Edinburgh Research Explorer

Sexual Violence In Sierra Leone's Civil War: 'Virgination", Rape and Marriage

Research output: Contribution to journalArticle

Related Edinburgh Organisations

Original languageEnglish
Pages (from-to)67-87
JournalAfrican affairs
Volume113
Issue number450
Early online date16 Dec 2013
DOIs
Publication statusPublished - 2014

Abstract

Rape and sexual violence loom large in the study of civil war in Africa. Sierra Leone has been one of the most prominent cases for establishing rape as a ‘weapon of war’, yet little is known about how sexual violence was understood by commanders or combatants within the Revolutionary United Front (RUF). Mainstream analyses of armed groups and civil war rarely engage with gender dynamics, despite their centrality to war making, power, and violence; and research that does focus on sexual violence tends to overlook the complex internal dynamics of the groups responsible. This article examines the internal gender dynamics of the RUF from the perspective of male and female members in seeking to understand the perpetration of sexual violence. It shows that both formal and informal laws and power structures existed to regulate gender relations and control sexual behaviour within the group. It identifies four categories of women – non-wives, unprotected wives, protected wives, and senior women – and shows that women's interests and experiences of sexual violence were not homogeneous, but were instead shaped by their status within the group. In this way, sexual violence, examined in social context, provides an entry point for understanding how power, protection, and access to resources are brokered in rebellion.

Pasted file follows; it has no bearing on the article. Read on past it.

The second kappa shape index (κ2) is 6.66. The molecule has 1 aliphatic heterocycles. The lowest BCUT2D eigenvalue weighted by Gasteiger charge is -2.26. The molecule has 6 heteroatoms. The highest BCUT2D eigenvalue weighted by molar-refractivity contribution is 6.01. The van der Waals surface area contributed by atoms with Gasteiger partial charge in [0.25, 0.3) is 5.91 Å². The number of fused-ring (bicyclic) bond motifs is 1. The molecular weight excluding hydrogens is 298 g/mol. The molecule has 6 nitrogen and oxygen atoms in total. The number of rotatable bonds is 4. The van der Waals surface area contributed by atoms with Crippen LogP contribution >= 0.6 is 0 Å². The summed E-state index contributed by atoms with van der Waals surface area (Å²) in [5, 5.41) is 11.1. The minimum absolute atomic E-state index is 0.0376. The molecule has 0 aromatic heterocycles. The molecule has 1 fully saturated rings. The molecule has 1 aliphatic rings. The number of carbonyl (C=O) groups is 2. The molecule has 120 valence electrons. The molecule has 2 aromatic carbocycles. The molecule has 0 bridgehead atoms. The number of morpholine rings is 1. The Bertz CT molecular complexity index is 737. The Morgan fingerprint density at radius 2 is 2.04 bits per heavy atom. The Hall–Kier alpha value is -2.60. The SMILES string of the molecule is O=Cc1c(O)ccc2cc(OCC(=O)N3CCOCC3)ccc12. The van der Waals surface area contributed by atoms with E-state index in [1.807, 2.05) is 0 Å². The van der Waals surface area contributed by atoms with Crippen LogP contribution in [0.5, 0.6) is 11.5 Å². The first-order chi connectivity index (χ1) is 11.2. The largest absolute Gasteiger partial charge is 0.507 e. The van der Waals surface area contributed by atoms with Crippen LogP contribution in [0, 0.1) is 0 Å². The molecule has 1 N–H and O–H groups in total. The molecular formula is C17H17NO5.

ID: 9895215